There is at least one sense in which Nigeria and the US are very similar: having a remarkably high proportion of religious people – or as the present fad expression goes, people that “have a personal relationship with God” – and of course also having a high proportion of creationists, which follows, so it seems, quite easily.
This was the first thought that occurred to me last year when during the heated US presidential campaign I saw John McCain and Barack Obama on the TV, apparently appealing to the American religious conservative right, both of them at the Saddleback Church, engaged in what could hardly pass for a mild debate moderated by the pastor, Rick Warren. I remember thinking to myself: the only other place where this could possibly happen is right here in Nigeria.
It is in my experience quite safe to assume that by being a Nigerian, you are simply religious by default, until confessed otherwise, and that you believe yourself to be a creationist even without having as much as a half-hearted look at the evidence for evolution by natural selection. With this premise, I have discovered what has become for me a most favoured pastime, which is to bring up the theory of evolution and Darwinism and related scientific concepts easily associated with atheism, agnosticism and all sorts of ungodly tendencies to spark up discussion amongst colleagues in Nigeria.
I hope we could have one such exchange here on NigertansTalk. Painfully, competing and admittedly often more pressing issues generally trump whatever space we might have for science in our politics and national life.
In the discussions that have resulted, I have found that roughly half of the people I’ve encountered fall within the category I refer to, for the purpose of this post, as “the fundamentalist,” and the lowest watermark of such argument will be: “I would cease to believe in the existence of other planets and solar systems and galaxies if I find a remark in Bible (or the Qur’an) that so much as suggests that the earth is all there is in the universe.”
The other half are about equally divided into three groups: “the open minded” (“Well, it seems there is some good evidence that I’ll have to spend some time to consider more carefully.), the “I don’t give a damn” (“Whatever it is, I don’t think it matters.”), and “the malleable,” those that get convinced after a lot of discussion, only find that they have reverted to creationism at the next encounter (“What you said the other day, I really don’t think it can be true.”).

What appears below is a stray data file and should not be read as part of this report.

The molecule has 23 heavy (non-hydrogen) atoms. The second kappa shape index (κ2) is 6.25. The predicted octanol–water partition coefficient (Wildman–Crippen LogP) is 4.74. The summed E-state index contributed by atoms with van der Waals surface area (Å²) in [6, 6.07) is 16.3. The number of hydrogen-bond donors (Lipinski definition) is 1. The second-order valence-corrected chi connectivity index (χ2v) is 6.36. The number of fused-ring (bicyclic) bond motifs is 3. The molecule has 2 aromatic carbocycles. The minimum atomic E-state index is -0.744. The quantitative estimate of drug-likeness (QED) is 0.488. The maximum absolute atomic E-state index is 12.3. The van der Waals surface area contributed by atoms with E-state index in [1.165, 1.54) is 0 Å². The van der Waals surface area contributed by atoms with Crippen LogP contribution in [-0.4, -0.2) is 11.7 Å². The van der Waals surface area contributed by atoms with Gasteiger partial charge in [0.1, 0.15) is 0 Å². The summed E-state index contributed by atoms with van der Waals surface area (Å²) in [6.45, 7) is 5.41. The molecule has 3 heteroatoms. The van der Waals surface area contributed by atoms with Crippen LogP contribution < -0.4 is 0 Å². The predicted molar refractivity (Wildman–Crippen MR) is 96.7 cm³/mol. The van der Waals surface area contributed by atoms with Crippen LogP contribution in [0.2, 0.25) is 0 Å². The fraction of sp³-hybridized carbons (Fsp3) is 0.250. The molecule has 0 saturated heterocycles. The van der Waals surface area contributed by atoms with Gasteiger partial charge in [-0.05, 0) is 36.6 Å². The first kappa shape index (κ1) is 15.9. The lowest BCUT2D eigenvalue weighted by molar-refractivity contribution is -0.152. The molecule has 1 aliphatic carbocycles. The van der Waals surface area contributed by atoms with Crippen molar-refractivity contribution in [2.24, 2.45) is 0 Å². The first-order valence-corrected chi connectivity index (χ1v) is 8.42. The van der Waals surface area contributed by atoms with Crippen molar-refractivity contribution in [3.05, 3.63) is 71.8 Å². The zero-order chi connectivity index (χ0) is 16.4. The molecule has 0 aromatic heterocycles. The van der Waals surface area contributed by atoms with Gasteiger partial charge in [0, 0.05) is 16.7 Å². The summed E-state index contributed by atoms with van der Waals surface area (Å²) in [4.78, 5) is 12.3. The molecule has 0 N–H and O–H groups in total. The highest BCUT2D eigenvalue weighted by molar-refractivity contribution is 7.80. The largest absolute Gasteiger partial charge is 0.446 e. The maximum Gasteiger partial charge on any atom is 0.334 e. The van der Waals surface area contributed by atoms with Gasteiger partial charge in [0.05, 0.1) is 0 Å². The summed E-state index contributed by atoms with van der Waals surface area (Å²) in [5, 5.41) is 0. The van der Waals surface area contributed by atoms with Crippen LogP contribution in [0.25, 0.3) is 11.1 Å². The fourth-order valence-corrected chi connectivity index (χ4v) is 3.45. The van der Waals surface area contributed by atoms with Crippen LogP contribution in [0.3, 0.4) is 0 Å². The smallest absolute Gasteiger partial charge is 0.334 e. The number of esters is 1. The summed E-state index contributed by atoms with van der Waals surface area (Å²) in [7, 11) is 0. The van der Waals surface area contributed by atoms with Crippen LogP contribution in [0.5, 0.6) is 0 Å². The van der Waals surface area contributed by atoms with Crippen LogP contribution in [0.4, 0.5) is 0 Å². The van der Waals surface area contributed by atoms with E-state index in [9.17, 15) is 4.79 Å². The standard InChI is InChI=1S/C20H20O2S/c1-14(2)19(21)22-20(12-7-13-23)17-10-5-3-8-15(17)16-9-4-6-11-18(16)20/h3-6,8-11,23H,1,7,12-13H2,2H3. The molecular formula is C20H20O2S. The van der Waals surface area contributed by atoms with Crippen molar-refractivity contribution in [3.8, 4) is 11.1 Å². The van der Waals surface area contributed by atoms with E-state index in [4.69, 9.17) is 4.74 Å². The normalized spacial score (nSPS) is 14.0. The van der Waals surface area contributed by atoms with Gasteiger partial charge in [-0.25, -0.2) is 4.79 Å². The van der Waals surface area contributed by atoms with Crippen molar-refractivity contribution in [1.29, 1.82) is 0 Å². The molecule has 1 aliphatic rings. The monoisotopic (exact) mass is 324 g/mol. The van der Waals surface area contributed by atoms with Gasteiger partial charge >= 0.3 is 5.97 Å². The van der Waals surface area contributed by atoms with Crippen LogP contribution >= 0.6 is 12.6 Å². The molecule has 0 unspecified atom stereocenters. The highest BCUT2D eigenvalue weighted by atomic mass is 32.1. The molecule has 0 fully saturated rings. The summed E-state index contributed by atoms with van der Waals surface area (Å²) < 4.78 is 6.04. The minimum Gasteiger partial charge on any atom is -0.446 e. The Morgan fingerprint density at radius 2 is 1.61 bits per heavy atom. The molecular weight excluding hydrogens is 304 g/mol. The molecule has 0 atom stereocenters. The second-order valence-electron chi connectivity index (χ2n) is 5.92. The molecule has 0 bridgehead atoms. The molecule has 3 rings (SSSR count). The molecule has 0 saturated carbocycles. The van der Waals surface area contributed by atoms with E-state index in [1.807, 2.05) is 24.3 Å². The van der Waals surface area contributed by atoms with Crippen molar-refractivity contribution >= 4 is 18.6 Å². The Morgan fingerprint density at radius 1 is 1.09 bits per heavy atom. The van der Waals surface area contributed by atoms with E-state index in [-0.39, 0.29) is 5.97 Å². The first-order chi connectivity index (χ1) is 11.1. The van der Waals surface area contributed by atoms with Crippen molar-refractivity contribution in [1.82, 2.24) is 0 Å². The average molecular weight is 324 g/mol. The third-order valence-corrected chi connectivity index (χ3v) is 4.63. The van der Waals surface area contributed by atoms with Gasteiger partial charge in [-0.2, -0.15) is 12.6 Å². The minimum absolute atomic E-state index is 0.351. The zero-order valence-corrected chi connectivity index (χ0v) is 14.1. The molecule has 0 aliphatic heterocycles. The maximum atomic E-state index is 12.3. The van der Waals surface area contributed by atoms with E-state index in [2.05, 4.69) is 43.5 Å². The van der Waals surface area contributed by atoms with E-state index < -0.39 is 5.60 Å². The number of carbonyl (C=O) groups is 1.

There is an American student from Texas here, with whom I’ve had two long and interesting discussions on evolution and creationism. She is an avowed creationist and a Christian, and like most of my Nigerian friends, she possibly couldn’t accept that being a Christian and an evolutionist at the same time are not fundamentally conflicting positions. For her, they are simply mutually exclusive: the exact same argument that my Nigerian friends would make.
It actually got me wondering how similar Nigerians must indeed be to Americans in this regard and why would that be? It is for me, as for most scientists a persistent puzzle as to why Americans are so religious and how creationism is so widespread and evolution is taken with so much negative seriousness in the US. I could easily explain the situation in Nigeria. I was never taught the theory of evolution in primary or secondary school, although of course more because there were no teachers to teach it than because there was a legislation against teaching it.
Looking back however, I think not having been taught evolution in secondary school was indeed a blessing because then I was left to study it all be myself and so had the opportunity to weight the evidence against my knowledge of the Biblical account of creation which I was raised in, and was, as I still am, also very well versed in. I am almost certain that even if there were teachers, it is unlikely that any will teach it well enough to present the evidence and allow the pupils make up their mind.
My comparative anatomy lecturer in medical school after discussing all the interesting and beautiful evidence for evolution, ended the lecture by saying it was all crap, and that we should take none of it any seriously beyond the point of recanting (sic) them during exams. Might that be the reason: the lack of unbiased exposure to the basic tenets of evolutionary theory? Might this be what some Americans are protecting against when they say they don’t want evolution taught in their schools?
What do you think? Are you an evolutionist? Why, if yes, and why not if not? Were you introduced to the theory of evolution by natural selection in secondary school? What do you think the effect of that might be if you were or might have been if you were not? Do you think an evolutionist could at the same time “have a personal relationship with God?”